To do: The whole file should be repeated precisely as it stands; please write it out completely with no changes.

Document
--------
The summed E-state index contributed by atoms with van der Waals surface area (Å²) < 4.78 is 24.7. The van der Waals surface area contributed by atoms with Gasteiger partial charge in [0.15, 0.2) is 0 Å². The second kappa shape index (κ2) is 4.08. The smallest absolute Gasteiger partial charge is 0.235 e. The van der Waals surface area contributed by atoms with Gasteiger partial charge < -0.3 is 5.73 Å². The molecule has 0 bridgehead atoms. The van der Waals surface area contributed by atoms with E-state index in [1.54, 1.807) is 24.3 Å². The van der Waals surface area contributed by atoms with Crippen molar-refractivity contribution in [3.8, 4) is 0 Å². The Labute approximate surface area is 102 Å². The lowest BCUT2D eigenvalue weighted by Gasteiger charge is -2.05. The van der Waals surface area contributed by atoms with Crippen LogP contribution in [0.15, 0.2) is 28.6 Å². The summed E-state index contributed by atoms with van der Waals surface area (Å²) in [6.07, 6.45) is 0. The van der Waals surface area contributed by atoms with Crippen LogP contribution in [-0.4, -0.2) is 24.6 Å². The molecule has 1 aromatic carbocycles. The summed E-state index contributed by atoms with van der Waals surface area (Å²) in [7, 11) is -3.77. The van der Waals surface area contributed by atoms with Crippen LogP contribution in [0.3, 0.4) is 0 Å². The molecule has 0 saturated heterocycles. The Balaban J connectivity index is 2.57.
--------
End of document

The summed E-state index contributed by atoms with van der Waals surface area (Å²) < 4.78 is 24.7. The van der Waals surface area contributed by atoms with Gasteiger partial charge in [0.15, 0.2) is 0 Å². The second kappa shape index (κ2) is 4.08. The smallest absolute Gasteiger partial charge is 0.235 e. The van der Waals surface area contributed by atoms with Gasteiger partial charge < -0.3 is 5.73 Å². The molecule has 0 bridgehead atoms. The van der Waals surface area contributed by atoms with E-state index in [1.54, 1.807) is 24.3 Å². The van der Waals surface area contributed by atoms with Crippen molar-refractivity contribution in [3.8, 4) is 0 Å². The Labute approximate surface area is 102 Å². The lowest BCUT2D eigenvalue weighted by Gasteiger charge is -2.05. The van der Waals surface area contributed by atoms with Crippen LogP contribution in [0.15, 0.2) is 28.6 Å². The summed E-state index contributed by atoms with van der Waals surface area (Å²) in [6.07, 6.45) is 0. The van der Waals surface area contributed by atoms with Crippen LogP contribution in [-0.4, -0.2) is 24.6 Å². The molecule has 1 aromatic carbocycles. The summed E-state index contributed by atoms with van der Waals surface area (Å²) in [7, 11) is -3.77. The van der Waals surface area contributed by atoms with Crippen LogP contribution in [0.3, 0.4) is 0 Å². The molecule has 0 saturated heterocycles. The Balaban J connectivity index is 2.57.